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The impact of computerised physician order entry with integrated clinical decision support on pharmacist–physician communication in the hospital setting: a systematic review of the literature
  1. Sarah K Thomas1,2,
  2. Jamie J Coleman1,2
  1. 1School of Clinical and Experimental Medicine, College of Medical and Dental Sciences, University of Birmingham, Birmingham, UK
  2. 2University Hospitals Birmingham, NHS Foundation Trust, Edgbaston, Birmingham, UK
  1. Correspondence to Dr Jamie J Coleman, School of Clinical and Experimental Medicine, College of Medical and Dental Sciences, University of Birmingham, Edgbaston, Birmingham B15 2TT, UK;j.j.coleman{at}bham.ac.uk

Abstract

Objective To document the issues and impact that computerised physician order entry (CPOE) with clinical decision support (CDS) can have on pharmacist–physician communication in the hospital setting.

Hypothesis Novel processes introduced by CPOE systems with integrated CDS bring the potential to change face-to-face communication between the pharmacist and physician, and therefore affect their clinical interactions. The authors believe that virtual communications between healthcare providers and the content of CDS alerts may lead to a shift in traditional pharmacist–physician communications worthy of further study.

Methodology MEDLINE, EMBASE and PubMed (1947–November 2011) were searched using subject headings and relevant free text terms. The language and date of publication were not defined. The studies were assessed for their quality, and the content of the articles was analysed in full and categorised to allow for a structured narrative review.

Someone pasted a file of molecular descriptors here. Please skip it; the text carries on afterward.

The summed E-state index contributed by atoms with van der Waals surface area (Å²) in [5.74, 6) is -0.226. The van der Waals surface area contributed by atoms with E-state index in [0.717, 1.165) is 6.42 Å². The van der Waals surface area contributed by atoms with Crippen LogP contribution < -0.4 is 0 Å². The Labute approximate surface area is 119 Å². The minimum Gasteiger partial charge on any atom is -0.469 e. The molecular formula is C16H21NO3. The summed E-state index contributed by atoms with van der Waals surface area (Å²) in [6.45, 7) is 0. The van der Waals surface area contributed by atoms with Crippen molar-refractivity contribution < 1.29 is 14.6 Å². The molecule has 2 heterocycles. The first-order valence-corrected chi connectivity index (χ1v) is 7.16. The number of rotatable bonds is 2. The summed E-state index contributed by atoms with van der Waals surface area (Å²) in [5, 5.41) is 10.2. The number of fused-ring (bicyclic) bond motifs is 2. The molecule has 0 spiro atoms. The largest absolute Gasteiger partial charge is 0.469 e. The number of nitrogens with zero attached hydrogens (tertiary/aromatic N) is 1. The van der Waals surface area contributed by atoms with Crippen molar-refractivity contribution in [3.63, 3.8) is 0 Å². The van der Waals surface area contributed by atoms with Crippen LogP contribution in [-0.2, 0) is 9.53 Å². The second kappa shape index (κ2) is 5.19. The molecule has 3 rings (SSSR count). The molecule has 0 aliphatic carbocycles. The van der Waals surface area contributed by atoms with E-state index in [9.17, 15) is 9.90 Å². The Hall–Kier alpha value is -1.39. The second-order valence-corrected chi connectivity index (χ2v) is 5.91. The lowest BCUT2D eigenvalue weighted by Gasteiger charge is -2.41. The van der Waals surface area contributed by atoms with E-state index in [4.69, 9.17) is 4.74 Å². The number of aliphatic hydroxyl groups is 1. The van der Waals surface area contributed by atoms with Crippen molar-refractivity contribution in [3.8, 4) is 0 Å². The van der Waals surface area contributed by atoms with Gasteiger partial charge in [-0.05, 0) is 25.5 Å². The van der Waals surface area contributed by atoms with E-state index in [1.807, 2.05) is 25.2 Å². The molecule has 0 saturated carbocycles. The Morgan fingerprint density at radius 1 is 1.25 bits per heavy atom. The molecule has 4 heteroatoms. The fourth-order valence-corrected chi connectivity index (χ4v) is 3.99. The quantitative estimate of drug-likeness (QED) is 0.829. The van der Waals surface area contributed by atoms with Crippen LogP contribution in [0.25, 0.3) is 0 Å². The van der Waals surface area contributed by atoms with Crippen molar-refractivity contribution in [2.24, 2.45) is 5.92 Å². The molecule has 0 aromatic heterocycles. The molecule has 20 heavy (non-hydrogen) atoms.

Results A total of 48 papers were identified, of which 24 were excluded based on the title and abstract. Of the 24 papers reviewed in full text, seven were selected for inclusion. Several topics emerged from the review: computer entry: ‘a false communication’; interpersonal communication; the impact of pharmacist messages in an electronic format; physician accessibility to pharmacist alerts; and the effect of decision support on communication.

Conclusions Few studies have examined the impact of CPOE and CDS technologies on pharmacist–physician communication in the hospital setting. Furthermore, there has been no research to date that looks specifically at how CDS affects what is communicated by pharmacists as alerts. Research into this area could provide a valuable insight into how communication channels in existing systems can be enhanced so that inter-professional interactions are optimised to benefit patient care.

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